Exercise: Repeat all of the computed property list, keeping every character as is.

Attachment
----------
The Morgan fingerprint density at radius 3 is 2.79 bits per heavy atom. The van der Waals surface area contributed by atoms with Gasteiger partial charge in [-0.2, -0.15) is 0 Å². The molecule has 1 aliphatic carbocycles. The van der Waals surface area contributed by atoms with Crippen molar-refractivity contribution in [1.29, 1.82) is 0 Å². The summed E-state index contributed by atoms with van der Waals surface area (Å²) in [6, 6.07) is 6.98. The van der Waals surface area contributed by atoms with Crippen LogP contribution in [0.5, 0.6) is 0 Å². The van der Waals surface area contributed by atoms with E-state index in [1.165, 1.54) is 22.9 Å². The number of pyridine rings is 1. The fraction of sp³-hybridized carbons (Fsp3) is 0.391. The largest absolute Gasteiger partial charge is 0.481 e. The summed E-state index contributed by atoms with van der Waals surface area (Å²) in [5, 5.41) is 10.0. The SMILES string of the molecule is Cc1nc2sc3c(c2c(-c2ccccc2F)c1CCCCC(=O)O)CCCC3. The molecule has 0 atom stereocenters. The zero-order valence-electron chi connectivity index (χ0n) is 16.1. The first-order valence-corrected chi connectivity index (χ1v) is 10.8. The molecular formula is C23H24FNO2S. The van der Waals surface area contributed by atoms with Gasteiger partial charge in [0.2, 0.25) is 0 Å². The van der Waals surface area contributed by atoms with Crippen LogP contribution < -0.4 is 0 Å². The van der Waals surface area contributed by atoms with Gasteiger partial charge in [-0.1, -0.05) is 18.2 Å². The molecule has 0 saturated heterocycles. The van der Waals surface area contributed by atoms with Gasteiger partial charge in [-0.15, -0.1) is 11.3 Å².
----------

The Morgan fingerprint density at radius 3 is 2.79 bits per heavy atom. The van der Waals surface area contributed by atoms with Gasteiger partial charge in [-0.2, -0.15) is 0 Å². The molecule has 1 aliphatic carbocycles. The van der Waals surface area contributed by atoms with Crippen molar-refractivity contribution in [1.29, 1.82) is 0 Å². The summed E-state index contributed by atoms with van der Waals surface area (Å²) in [6, 6.07) is 6.98. The van der Waals surface area contributed by atoms with Crippen LogP contribution in [0.5, 0.6) is 0 Å². The van der Waals surface area contributed by atoms with E-state index in [1.165, 1.54) is 22.9 Å². The number of pyridine rings is 1. The fraction of sp³-hybridized carbons (Fsp3) is 0.391. The largest absolute Gasteiger partial charge is 0.481 e. The summed E-state index contributed by atoms with van der Waals surface area (Å²) in [5, 5.41) is 10.0. The SMILES string of the molecule is Cc1nc2sc3c(c2c(-c2ccccc2F)c1CCCCC(=O)O)CCCC3. The molecule has 0 atom stereocenters. The zero-order valence-electron chi connectivity index (χ0n) is 16.1. The first-order valence-corrected chi connectivity index (χ1v) is 10.8. The molecular formula is C23H24FNO2S. The van der Waals surface area contributed by atoms with Gasteiger partial charge in [0.2, 0.25) is 0 Å². The van der Waals surface area contributed by atoms with Crippen LogP contribution < -0.4 is 0 Å². The van der Waals surface area contributed by atoms with Gasteiger partial charge in [-0.1, -0.05) is 18.2 Å². The molecule has 0 saturated heterocycles. The van der Waals surface area contributed by atoms with Gasteiger partial charge in [-0.15, -0.1) is 11.3 Å².